Rebecca Cervenak is a disability attorney at Liner Legal, the best team to get you disability benefits in Ohio. She also is involved with the Prison Yoga Project. In honor of International Yoga Day, she wrote this blog to share her thoughts.
June 21 is International Yoga Day, a day set by the United Nations celebrating the spiritual and physical benefits of the practice of yoga. This year, the theme of International Yoga Day is Yoga for Health – Yoga at Home.
Beyond its immediate impact on physical health, the COVID-19 pandemic has also exacerbated psychological conditions, including depression and anxiety. During the last year, Yoga has continued to increase in popularity as people found new ways to exercise at home. As we continue to cope with social isolation, financial challenges, and physical pain, yoga – embodied mindfulness – as practice for stress reduction and calming the nervous system is needed more than ever by everyone.
As a practicing yogi, I recognize the importance of yoga in my own life. Although I admittedly started practicing to increase my strength and flexibility, the mental and emotional benefits are what keep me coming back to my mat. As a yoga teacher, I’ve seen the impact yoga has had on others, and I want everyone to benefit from this ancient practice that can keep helping you find mental, emotional, and physical balance today.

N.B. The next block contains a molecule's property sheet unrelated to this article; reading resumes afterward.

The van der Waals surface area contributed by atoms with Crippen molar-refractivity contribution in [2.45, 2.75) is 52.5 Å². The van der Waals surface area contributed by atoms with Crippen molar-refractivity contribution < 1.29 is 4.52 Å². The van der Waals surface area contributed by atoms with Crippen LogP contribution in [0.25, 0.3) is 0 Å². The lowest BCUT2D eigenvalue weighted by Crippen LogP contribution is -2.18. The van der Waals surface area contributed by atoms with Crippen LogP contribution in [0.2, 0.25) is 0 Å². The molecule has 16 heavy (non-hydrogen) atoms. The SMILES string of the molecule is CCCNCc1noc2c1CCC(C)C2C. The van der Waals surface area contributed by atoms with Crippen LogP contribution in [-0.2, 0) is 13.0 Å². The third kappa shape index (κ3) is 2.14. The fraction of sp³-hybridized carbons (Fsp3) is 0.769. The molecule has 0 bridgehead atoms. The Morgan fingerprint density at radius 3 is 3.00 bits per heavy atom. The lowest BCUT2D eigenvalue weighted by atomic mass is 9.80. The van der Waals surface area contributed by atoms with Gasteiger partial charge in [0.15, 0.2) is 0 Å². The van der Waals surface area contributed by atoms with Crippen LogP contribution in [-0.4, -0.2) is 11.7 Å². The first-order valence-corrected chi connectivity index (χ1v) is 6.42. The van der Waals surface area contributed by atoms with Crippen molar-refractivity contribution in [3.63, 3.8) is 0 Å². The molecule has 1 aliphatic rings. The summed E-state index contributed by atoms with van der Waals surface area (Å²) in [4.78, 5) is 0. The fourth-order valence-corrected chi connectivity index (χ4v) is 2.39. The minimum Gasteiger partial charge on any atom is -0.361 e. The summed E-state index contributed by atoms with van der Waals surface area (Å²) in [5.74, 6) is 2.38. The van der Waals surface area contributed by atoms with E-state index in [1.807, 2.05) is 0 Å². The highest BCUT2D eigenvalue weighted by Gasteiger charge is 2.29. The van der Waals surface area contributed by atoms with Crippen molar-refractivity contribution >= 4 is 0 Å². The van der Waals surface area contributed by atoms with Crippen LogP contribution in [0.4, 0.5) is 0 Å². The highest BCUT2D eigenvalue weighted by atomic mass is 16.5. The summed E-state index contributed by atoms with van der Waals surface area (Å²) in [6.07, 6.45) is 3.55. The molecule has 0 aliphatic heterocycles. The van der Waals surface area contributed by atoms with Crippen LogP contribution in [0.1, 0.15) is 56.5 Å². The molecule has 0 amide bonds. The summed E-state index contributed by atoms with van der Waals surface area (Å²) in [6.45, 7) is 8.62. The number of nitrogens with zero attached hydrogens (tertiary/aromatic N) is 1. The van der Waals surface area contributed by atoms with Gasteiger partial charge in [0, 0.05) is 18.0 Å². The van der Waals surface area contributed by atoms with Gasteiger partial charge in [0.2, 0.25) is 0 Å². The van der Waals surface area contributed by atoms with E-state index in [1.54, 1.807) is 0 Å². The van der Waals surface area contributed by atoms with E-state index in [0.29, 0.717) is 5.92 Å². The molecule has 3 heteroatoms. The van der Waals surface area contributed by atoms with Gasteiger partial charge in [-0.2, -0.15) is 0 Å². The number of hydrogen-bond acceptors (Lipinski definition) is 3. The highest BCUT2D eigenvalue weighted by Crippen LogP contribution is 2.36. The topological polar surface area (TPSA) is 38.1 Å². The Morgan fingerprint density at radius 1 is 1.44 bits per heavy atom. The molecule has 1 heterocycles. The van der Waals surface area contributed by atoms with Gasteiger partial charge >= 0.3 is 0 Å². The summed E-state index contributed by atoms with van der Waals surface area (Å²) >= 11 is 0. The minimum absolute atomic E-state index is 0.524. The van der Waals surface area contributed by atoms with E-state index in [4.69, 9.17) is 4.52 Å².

The practice of combining breath and movement helps us build a connection with our bodies and boost our immune systems. Yoga provides tools for managing the effects of trauma and helps to release trauma stored in the body. It relieves stress and can reduce symptoms of mental health issues such as depression, anxiety, post-traumatic stress disorders, and sleep disorders.
While yoga studios have many benefits, yoga can be done anywhere – at home, at a park, and now more and more programs are starting in schools, workplaces, and correctional facilities. As the Program Director for the Prison Yoga Project (PYP), I work to bring yoga to people who are incarcerated, correctional officers, administrators, and healthcare staff working in facilities throughout Ohio. PYP’s evidence-supported, trauma-informed approach provides tools to increase self-awareness, encourage emotional control, reduce depression, improve rational decision-making, and relieve chronic pain.
Check out our Largest Loser YouTube playlist to find videos from the Prison Yoga Project and other instructors here https://youtube.com/playlist?list=PLFQflIfTcNxPZyFNss-RhbPZSxeNgvje_
Prison Yoga Project is committed to finding new ways to reach incarcerated people and those who work in prisons and jails to help them stay healthy and safe. To support Ohio programming, visit https://prisonyoga.kindful.com/?campaign=1063794.